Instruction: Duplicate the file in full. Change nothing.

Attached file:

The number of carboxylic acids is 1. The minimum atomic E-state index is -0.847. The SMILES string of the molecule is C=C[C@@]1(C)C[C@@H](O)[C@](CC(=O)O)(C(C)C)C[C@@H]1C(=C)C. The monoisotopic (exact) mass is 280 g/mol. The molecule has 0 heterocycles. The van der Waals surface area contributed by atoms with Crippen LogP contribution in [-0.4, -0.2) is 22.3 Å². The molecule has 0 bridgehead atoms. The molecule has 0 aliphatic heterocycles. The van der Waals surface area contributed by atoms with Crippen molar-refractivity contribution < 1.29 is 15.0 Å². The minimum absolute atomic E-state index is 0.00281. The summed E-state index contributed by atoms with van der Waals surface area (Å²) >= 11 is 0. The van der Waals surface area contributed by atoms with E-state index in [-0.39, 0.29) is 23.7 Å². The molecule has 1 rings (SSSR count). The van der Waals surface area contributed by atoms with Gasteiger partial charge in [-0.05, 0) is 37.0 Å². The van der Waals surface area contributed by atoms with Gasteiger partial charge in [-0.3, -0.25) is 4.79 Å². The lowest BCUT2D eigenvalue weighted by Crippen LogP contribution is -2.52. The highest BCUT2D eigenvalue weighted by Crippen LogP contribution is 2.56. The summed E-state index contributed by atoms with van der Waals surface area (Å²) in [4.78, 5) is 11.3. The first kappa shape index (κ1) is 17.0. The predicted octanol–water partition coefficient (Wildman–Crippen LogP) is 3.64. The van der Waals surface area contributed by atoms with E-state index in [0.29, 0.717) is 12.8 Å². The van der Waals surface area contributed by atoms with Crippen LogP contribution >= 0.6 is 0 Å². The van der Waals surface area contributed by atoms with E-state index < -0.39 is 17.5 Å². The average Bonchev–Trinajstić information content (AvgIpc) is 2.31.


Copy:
The number of carboxylic acids is 1. The minimum atomic E-state index is -0.847. The SMILES string of the molecule is C=C[C@@]1(C)C[C@@H](O)[C@](CC(=O)O)(C(C)C)C[C@@H]1C(=C)C. The monoisotopic (exact) mass is 280 g/mol. The molecule has 0 heterocycles. The van der Waals surface area contributed by atoms with Crippen LogP contribution in [-0.4, -0.2) is 22.3 Å². The molecule has 0 bridgehead atoms. The molecule has 0 aliphatic heterocycles. The van der Waals surface area contributed by atoms with Crippen molar-refractivity contribution < 1.29 is 15.0 Å². The minimum absolute atomic E-state index is 0.00281. The summed E-state index contributed by atoms with van der Waals surface area (Å²) >= 11 is 0. The van der Waals surface area contributed by atoms with E-state index in [-0.39, 0.29) is 23.7 Å². The molecule has 1 rings (SSSR count). The van der Waals surface area contributed by atoms with Gasteiger partial charge in [-0.05, 0) is 37.0 Å². The van der Waals surface area contributed by atoms with Gasteiger partial charge in [-0.3, -0.25) is 4.79 Å². The lowest BCUT2D eigenvalue weighted by Crippen LogP contribution is -2.52. The highest BCUT2D eigenvalue weighted by Crippen LogP contribution is 2.56. The summed E-state index contributed by atoms with van der Waals surface area (Å²) in [4.78, 5) is 11.3. The first kappa shape index (κ1) is 17.0. The predicted octanol–water partition coefficient (Wildman–Crippen LogP) is 3.64. The van der Waals surface area contributed by atoms with E-state index in [0.29, 0.717) is 12.8 Å². The van der Waals surface area contributed by atoms with Crippen LogP contribution >= 0.6 is 0 Å². The van der Waals surface area contributed by atoms with E-state index < -0.39 is 17.5 Å². The average Bonchev–Trinajstić information content (AvgIpc) is 2.31.